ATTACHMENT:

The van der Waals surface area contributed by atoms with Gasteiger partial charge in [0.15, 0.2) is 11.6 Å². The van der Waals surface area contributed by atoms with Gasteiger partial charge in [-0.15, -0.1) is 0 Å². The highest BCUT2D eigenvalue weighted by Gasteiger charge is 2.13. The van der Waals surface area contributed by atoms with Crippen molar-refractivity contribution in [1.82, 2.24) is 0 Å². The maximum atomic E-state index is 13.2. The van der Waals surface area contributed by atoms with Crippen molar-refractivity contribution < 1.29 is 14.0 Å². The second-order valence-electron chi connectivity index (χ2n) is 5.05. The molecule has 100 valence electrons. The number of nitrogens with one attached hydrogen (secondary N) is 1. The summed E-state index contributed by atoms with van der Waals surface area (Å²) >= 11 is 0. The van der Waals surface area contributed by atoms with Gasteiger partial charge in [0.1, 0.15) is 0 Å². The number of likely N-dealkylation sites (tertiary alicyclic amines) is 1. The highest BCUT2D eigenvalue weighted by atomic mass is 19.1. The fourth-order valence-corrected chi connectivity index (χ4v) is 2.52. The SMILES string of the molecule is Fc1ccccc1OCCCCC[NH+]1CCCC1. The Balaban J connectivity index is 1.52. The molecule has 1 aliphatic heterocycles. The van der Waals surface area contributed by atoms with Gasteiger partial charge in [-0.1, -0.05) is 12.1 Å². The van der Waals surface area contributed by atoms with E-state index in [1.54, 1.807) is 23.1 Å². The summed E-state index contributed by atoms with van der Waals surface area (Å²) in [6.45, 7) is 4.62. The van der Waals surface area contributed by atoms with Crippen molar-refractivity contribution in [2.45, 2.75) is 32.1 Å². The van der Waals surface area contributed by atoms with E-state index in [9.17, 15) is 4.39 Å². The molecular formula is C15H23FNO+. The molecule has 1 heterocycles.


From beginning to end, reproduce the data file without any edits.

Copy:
The van der Waals surface area contributed by atoms with Gasteiger partial charge in [0.15, 0.2) is 11.6 Å². The van der Waals surface area contributed by atoms with Gasteiger partial charge in [-0.15, -0.1) is 0 Å². The highest BCUT2D eigenvalue weighted by Gasteiger charge is 2.13. The van der Waals surface area contributed by atoms with Crippen molar-refractivity contribution in [1.82, 2.24) is 0 Å². The maximum atomic E-state index is 13.2. The van der Waals surface area contributed by atoms with Crippen molar-refractivity contribution < 1.29 is 14.0 Å². The second-order valence-electron chi connectivity index (χ2n) is 5.05. The molecule has 100 valence electrons. The number of nitrogens with one attached hydrogen (secondary N) is 1. The summed E-state index contributed by atoms with van der Waals surface area (Å²) >= 11 is 0. The van der Waals surface area contributed by atoms with Gasteiger partial charge in [0.1, 0.15) is 0 Å². The number of likely N-dealkylation sites (tertiary alicyclic amines) is 1. The highest BCUT2D eigenvalue weighted by atomic mass is 19.1. The fourth-order valence-corrected chi connectivity index (χ4v) is 2.52. The SMILES string of the molecule is Fc1ccccc1OCCCCC[NH+]1CCCC1. The Balaban J connectivity index is 1.52. The molecule has 1 aliphatic heterocycles. The van der Waals surface area contributed by atoms with Gasteiger partial charge in [-0.1, -0.05) is 12.1 Å². The van der Waals surface area contributed by atoms with E-state index in [1.54, 1.807) is 23.1 Å². The summed E-state index contributed by atoms with van der Waals surface area (Å²) in [6.45, 7) is 4.62. The van der Waals surface area contributed by atoms with Crippen molar-refractivity contribution in [2.45, 2.75) is 32.1 Å². The van der Waals surface area contributed by atoms with E-state index in [9.17, 15) is 4.39 Å². The molecular formula is C15H23FNO+. The molecule has 1 heterocycles.